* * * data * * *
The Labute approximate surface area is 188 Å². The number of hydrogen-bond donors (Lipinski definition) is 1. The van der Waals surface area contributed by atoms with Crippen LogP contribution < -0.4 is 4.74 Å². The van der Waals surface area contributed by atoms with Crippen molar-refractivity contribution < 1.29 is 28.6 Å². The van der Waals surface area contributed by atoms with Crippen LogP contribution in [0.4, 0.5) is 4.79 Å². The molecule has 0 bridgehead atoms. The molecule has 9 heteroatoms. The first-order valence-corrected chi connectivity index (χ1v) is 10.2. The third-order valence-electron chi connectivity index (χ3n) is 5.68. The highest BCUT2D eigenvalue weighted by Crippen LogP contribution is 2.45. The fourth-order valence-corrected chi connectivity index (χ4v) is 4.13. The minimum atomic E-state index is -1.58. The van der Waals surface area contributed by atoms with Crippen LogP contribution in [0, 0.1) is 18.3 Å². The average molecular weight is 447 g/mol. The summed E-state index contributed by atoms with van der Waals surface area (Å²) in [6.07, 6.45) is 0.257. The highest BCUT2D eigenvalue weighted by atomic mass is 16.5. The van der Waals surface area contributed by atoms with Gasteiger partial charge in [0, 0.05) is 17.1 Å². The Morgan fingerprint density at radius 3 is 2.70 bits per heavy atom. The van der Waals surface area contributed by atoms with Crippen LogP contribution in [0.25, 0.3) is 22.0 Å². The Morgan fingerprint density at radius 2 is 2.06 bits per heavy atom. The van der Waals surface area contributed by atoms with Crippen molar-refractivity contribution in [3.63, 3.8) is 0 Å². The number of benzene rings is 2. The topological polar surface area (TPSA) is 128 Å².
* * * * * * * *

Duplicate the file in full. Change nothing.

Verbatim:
The Labute approximate surface area is 188 Å². The number of hydrogen-bond donors (Lipinski definition) is 1. The van der Waals surface area contributed by atoms with Crippen LogP contribution < -0.4 is 4.74 Å². The van der Waals surface area contributed by atoms with Crippen molar-refractivity contribution < 1.29 is 28.6 Å². The van der Waals surface area contributed by atoms with Crippen LogP contribution in [0.4, 0.5) is 4.79 Å². The molecule has 0 bridgehead atoms. The molecule has 9 heteroatoms. The first-order valence-corrected chi connectivity index (χ1v) is 10.2. The third-order valence-electron chi connectivity index (χ3n) is 5.68. The highest BCUT2D eigenvalue weighted by Crippen LogP contribution is 2.45. The fourth-order valence-corrected chi connectivity index (χ4v) is 4.13. The minimum atomic E-state index is -1.58. The van der Waals surface area contributed by atoms with Crippen LogP contribution in [0, 0.1) is 18.3 Å². The average molecular weight is 447 g/mol. The summed E-state index contributed by atoms with van der Waals surface area (Å²) in [6.07, 6.45) is 0.257. The highest BCUT2D eigenvalue weighted by atomic mass is 16.5. The van der Waals surface area contributed by atoms with Gasteiger partial charge in [0, 0.05) is 17.1 Å². The Morgan fingerprint density at radius 3 is 2.70 bits per heavy atom. The van der Waals surface area contributed by atoms with Crippen LogP contribution in [0.25, 0.3) is 22.0 Å². The Morgan fingerprint density at radius 2 is 2.06 bits per heavy atom. The van der Waals surface area contributed by atoms with Crippen molar-refractivity contribution in [3.63, 3.8) is 0 Å². The number of benzene rings is 2. The topological polar surface area (TPSA) is 128 Å².